Golden Gate Park

Golden Gate Park Attractions to Utilize Flexible Pricing System – Updated Story

By Thomas K. Pendergast

Three popular attractions in Golden Gate Park now have “flexible pricing” rates for entrance fees charged to visitors from outside of San Francisco, which city officials hope will raise revenue and relieve congestion.

The SF Board of Supervisors (BOS) passed an ordinance in July that took effect Sept. 1; although SF Recreation and Park Department officials say it was officially implemented in October.  

In Golden Gate Park, the new flexible pricing plan will apply to the Japanese Tea Garden, Conservatory of Flowers and Botanical Garden, although the final flexible pricing plan for the Tea Garden will not take effect until March of 2020 at the earliest, according to the ordinance.  

There is also an additional “temporary” charge of $1 added onto the entrance fees that non-resident adults pay at the Japanese Tea Garden to subsidize the renovation of the garden’s pagoda.

Flexible pricing means raising the entrance fee for non-residents up to 50 percent of a basic price at certain hours that have a high demand, but then lowering fees back down during slower times. 

A spokesperson for Rec. and Park, Tamara Aparton, explained why they decided to go with this kind of fee structure.

It’s part of the larger thinking the City is having right now around financial justice,” Aparton said. “We wanted low-income San Franciscans to be able to take advantage of all these cultural attractions and that’s one way to fund it, with flexible pricing.

“Another reason is the congestion factor. These attractions get very, very crowded sometimes and they are pretty empty at other times,” she said. “And so we wanted people to have the choice of being able to go when it’s less crowded and paying less. That would also relieve some congestion in the process.”

Japanese Tea Garden

The entrance fee for the Japanese Tea Garden for non-resident adults has gone up a dollar to $10 per adult from October through February and will go up to $12 from March through September ($7 for residents with ID), $7 for non-resident seniors and youth ($4 for residents), $3 for children between five and 11 years old for residents and non-residents. The March bump up in pricing applies only to non-resident adults. Children younger than five get in free. (Admission is free on Mondays, Wednesdays and Fridays before 10 a.m.)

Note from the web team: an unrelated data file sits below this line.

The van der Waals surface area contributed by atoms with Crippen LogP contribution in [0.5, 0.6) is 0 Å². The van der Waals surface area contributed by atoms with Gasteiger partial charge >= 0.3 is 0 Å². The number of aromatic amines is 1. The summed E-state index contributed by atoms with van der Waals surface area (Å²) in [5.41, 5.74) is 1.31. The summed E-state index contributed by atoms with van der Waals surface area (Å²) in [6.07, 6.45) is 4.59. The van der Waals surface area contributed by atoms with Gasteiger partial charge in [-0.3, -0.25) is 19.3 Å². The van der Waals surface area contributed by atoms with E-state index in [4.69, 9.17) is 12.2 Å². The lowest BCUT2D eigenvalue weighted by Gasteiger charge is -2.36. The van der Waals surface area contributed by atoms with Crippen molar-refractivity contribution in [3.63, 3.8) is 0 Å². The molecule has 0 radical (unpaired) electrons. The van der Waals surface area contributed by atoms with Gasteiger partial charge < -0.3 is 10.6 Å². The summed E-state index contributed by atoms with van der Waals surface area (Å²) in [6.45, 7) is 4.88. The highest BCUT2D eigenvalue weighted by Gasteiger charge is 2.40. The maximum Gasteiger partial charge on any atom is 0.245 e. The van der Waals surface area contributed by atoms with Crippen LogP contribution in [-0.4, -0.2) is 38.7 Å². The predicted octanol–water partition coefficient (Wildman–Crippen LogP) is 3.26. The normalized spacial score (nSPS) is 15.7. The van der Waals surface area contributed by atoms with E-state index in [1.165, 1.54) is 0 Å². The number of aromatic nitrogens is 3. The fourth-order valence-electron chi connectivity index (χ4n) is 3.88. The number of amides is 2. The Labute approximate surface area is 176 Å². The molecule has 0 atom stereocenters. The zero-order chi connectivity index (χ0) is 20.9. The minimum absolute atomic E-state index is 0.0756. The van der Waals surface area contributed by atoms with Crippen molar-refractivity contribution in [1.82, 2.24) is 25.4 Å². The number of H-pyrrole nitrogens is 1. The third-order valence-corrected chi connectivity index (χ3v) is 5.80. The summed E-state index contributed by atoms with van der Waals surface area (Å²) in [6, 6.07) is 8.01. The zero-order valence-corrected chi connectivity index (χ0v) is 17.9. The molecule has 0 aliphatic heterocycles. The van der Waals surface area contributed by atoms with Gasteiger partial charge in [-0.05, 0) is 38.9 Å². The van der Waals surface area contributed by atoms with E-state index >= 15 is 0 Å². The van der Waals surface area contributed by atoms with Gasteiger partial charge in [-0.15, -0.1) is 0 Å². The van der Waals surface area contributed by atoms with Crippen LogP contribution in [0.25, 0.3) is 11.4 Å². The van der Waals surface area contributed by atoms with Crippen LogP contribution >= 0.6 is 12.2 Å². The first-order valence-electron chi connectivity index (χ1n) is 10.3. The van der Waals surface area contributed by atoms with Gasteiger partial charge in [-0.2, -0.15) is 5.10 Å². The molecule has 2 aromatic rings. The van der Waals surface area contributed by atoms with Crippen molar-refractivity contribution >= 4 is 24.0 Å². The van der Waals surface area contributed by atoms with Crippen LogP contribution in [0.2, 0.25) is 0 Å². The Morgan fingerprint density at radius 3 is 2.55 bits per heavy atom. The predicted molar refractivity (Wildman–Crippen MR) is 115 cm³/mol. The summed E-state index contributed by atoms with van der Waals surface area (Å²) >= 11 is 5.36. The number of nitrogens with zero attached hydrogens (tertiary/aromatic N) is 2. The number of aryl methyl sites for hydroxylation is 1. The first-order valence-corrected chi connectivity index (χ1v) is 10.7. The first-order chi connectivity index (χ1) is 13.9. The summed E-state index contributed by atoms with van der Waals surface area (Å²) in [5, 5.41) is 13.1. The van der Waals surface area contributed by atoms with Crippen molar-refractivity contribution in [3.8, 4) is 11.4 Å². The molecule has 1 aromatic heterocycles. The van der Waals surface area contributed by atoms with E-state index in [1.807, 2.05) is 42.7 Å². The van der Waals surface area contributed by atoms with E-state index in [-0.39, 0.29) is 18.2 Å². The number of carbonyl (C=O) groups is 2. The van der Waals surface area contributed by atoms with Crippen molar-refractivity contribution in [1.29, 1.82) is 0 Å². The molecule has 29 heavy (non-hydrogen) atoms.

Conservatory of Flowers

The Conservatory of Flowers now charges $11 for non-resident adults on Fridays, Saturdays and Sundays and $9 during the week ($6 for residents with ID), $6 for seniors, young adults and college students ($4 for residents), $3 for children between five and 11 years old ($2 for residents), with children under five getting in for free. (The Conservatory of Flowers is free the first Tuesday of every month.)

Botanical Garden

Meanwhile, the Botanical Garden is still free for San Francisco residents. The entrance fee for non-resident adults on Saturdays and Sundays is now $12 and $9 the rest of the week, $6 for youths and seniors, $2 for children between five and 11 years old, while children under four get in free. There is a family pass for $19.

When the legislation was before the BOS in July, District 3 Supervisor Aaron Peskin inserted a sunset provision to expire operation of the law on June 30, 2021 unless the board takes further action to renew it.

Not everyone, however, is happy about charging tourists more money at these attractions.

Local activist and frequent critic of Rec. and Park, Harry Pariser, claimed that in a city with a budget of more than $12 billion, this “flexible” plan for the Botanical Garden is not necessary and is just another step toward what he calls the “commercializing” of public spaces. Although he acknowledges that San Francisco residents are not subject to this fee, when they have friends visiting from out of town it still affects them.

“They shouldn’t be paying at all, in my view, because it’s public space,” Pariser said. “We already pay taxes. We don’t need to pay taxes a second time. The entrance fee is another t


ax, even though they call it a fee. A fee is still a tax. 

“We should be treating tourists, who are visitors, better than ourselves,” he said. “Tourists and visitors should not be charged discriminatory pricing in a city that calls itself progressive. And nonprofits shouldn’t be regulating public spaces.”


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